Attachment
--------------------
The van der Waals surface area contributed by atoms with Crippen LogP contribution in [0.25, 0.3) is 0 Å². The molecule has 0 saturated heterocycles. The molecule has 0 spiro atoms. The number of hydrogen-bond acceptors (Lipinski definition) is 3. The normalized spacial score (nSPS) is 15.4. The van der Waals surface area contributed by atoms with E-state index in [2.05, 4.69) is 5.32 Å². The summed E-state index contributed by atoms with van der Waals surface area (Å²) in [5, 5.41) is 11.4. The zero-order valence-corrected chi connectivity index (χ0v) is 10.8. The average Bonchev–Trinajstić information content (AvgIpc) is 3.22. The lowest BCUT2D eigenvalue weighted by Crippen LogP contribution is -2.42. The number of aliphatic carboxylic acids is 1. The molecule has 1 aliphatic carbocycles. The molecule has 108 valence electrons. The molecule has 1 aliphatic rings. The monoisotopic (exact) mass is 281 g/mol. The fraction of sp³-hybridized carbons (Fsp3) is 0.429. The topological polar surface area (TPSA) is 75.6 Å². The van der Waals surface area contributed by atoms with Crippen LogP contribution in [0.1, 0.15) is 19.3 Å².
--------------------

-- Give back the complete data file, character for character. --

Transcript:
The van der Waals surface area contributed by atoms with Crippen LogP contribution in [0.25, 0.3) is 0 Å². The molecule has 0 saturated heterocycles. The molecule has 0 spiro atoms. The number of hydrogen-bond acceptors (Lipinski definition) is 3. The normalized spacial score (nSPS) is 15.4. The van der Waals surface area contributed by atoms with E-state index in [2.05, 4.69) is 5.32 Å². The summed E-state index contributed by atoms with van der Waals surface area (Å²) in [5, 5.41) is 11.4. The zero-order valence-corrected chi connectivity index (χ0v) is 10.8. The average Bonchev–Trinajstić information content (AvgIpc) is 3.22. The lowest BCUT2D eigenvalue weighted by Crippen LogP contribution is -2.42. The number of aliphatic carboxylic acids is 1. The molecule has 1 aliphatic carbocycles. The molecule has 108 valence electrons. The molecule has 1 aliphatic rings. The monoisotopic (exact) mass is 281 g/mol. The fraction of sp³-hybridized carbons (Fsp3) is 0.429. The topological polar surface area (TPSA) is 75.6 Å². The van der Waals surface area contributed by atoms with Crippen LogP contribution in [0.1, 0.15) is 19.3 Å².